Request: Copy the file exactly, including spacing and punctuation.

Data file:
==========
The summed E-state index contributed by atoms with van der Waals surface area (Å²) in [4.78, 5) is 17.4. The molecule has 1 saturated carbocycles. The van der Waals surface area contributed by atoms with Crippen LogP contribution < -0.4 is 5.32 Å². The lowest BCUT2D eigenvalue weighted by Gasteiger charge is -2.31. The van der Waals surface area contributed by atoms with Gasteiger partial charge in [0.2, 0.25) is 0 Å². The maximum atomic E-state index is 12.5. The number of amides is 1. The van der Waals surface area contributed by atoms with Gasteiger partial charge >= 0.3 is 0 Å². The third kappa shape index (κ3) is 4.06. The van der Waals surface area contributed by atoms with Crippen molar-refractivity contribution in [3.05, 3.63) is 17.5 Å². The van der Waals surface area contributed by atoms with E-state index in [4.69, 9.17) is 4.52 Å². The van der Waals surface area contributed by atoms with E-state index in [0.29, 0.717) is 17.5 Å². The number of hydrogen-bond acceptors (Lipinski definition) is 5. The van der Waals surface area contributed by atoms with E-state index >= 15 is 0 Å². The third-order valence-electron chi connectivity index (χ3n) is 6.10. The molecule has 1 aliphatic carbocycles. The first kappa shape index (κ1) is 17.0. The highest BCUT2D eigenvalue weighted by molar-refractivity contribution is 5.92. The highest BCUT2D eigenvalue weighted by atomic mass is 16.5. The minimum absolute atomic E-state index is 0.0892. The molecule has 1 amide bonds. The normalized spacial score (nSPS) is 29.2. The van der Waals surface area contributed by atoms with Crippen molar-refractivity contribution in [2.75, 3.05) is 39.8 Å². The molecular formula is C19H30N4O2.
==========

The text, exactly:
The summed E-state index contributed by atoms with van der Waals surface area (Å²) in [4.78, 5) is 17.4. The molecule has 1 saturated carbocycles. The van der Waals surface area contributed by atoms with Crippen LogP contribution < -0.4 is 5.32 Å². The lowest BCUT2D eigenvalue weighted by Gasteiger charge is -2.31. The van der Waals surface area contributed by atoms with Gasteiger partial charge in [0.2, 0.25) is 0 Å². The maximum atomic E-state index is 12.5. The number of amides is 1. The van der Waals surface area contributed by atoms with Gasteiger partial charge >= 0.3 is 0 Å². The third kappa shape index (κ3) is 4.06. The van der Waals surface area contributed by atoms with Crippen molar-refractivity contribution in [3.05, 3.63) is 17.5 Å². The van der Waals surface area contributed by atoms with E-state index in [4.69, 9.17) is 4.52 Å². The van der Waals surface area contributed by atoms with E-state index in [0.29, 0.717) is 17.5 Å². The number of hydrogen-bond acceptors (Lipinski definition) is 5. The van der Waals surface area contributed by atoms with E-state index >= 15 is 0 Å². The third-order valence-electron chi connectivity index (χ3n) is 6.10. The molecule has 1 aliphatic carbocycles. The first kappa shape index (κ1) is 17.0. The highest BCUT2D eigenvalue weighted by molar-refractivity contribution is 5.92. The highest BCUT2D eigenvalue weighted by atomic mass is 16.5. The minimum absolute atomic E-state index is 0.0892. The molecule has 1 amide bonds. The normalized spacial score (nSPS) is 29.2. The van der Waals surface area contributed by atoms with Crippen molar-refractivity contribution in [2.75, 3.05) is 39.8 Å². The molecular formula is C19H30N4O2.